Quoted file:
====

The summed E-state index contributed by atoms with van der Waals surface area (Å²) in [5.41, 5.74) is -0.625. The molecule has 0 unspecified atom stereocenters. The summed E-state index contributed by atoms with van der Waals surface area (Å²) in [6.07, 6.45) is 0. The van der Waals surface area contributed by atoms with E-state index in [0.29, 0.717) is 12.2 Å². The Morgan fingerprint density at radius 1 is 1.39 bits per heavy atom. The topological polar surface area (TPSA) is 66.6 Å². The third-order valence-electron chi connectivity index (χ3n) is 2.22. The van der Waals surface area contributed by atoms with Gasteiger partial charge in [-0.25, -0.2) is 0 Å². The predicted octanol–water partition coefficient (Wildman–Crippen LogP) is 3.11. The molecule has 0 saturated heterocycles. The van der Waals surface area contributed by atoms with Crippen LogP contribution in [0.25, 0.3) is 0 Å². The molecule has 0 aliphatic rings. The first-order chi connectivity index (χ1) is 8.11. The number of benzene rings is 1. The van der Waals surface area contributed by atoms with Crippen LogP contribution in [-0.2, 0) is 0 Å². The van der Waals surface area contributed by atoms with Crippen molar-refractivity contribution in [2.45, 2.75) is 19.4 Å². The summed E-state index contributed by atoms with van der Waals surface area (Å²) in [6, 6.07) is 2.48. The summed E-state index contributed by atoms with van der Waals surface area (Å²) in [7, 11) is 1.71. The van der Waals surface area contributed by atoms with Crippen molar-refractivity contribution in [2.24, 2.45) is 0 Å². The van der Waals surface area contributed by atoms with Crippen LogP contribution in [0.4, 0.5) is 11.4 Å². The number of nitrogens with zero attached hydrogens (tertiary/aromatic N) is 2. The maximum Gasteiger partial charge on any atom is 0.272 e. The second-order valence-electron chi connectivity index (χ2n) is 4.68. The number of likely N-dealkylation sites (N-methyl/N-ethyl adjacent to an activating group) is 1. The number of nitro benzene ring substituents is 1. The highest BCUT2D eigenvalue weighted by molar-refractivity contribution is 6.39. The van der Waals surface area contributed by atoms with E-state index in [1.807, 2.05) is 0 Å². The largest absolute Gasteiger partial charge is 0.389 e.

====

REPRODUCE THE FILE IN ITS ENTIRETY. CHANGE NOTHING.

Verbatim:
The summed E-state index contributed by atoms with van der Waals surface area (Å²) in [5.41, 5.74) is -0.625. The molecule has 0 unspecified atom stereocenters. The summed E-state index contributed by atoms with van der Waals surface area (Å²) in [6.07, 6.45) is 0. The van der Waals surface area contributed by atoms with E-state index in [0.29, 0.717) is 12.2 Å². The Morgan fingerprint density at radius 1 is 1.39 bits per heavy atom. The topological polar surface area (TPSA) is 66.6 Å². The third-order valence-electron chi connectivity index (χ3n) is 2.22. The van der Waals surface area contributed by atoms with Gasteiger partial charge in [-0.25, -0.2) is 0 Å². The predicted octanol–water partition coefficient (Wildman–Crippen LogP) is 3.11. The molecule has 0 saturated heterocycles. The van der Waals surface area contributed by atoms with Crippen LogP contribution in [0.25, 0.3) is 0 Å². The molecule has 0 aliphatic rings. The first-order chi connectivity index (χ1) is 8.11. The number of benzene rings is 1. The van der Waals surface area contributed by atoms with Crippen LogP contribution in [-0.2, 0) is 0 Å². The van der Waals surface area contributed by atoms with Crippen molar-refractivity contribution in [2.45, 2.75) is 19.4 Å². The summed E-state index contributed by atoms with van der Waals surface area (Å²) in [6, 6.07) is 2.48. The summed E-state index contributed by atoms with van der Waals surface area (Å²) in [7, 11) is 1.71. The van der Waals surface area contributed by atoms with Crippen molar-refractivity contribution in [2.24, 2.45) is 0 Å². The van der Waals surface area contributed by atoms with Crippen LogP contribution in [0.4, 0.5) is 11.4 Å². The number of nitrogens with zero attached hydrogens (tertiary/aromatic N) is 2. The maximum Gasteiger partial charge on any atom is 0.272 e. The second-order valence-electron chi connectivity index (χ2n) is 4.68. The number of likely N-dealkylation sites (N-methyl/N-ethyl adjacent to an activating group) is 1. The number of nitro benzene ring substituents is 1. The highest BCUT2D eigenvalue weighted by molar-refractivity contribution is 6.39. The van der Waals surface area contributed by atoms with E-state index in [1.807, 2.05) is 0 Å². The largest absolute Gasteiger partial charge is 0.389 e.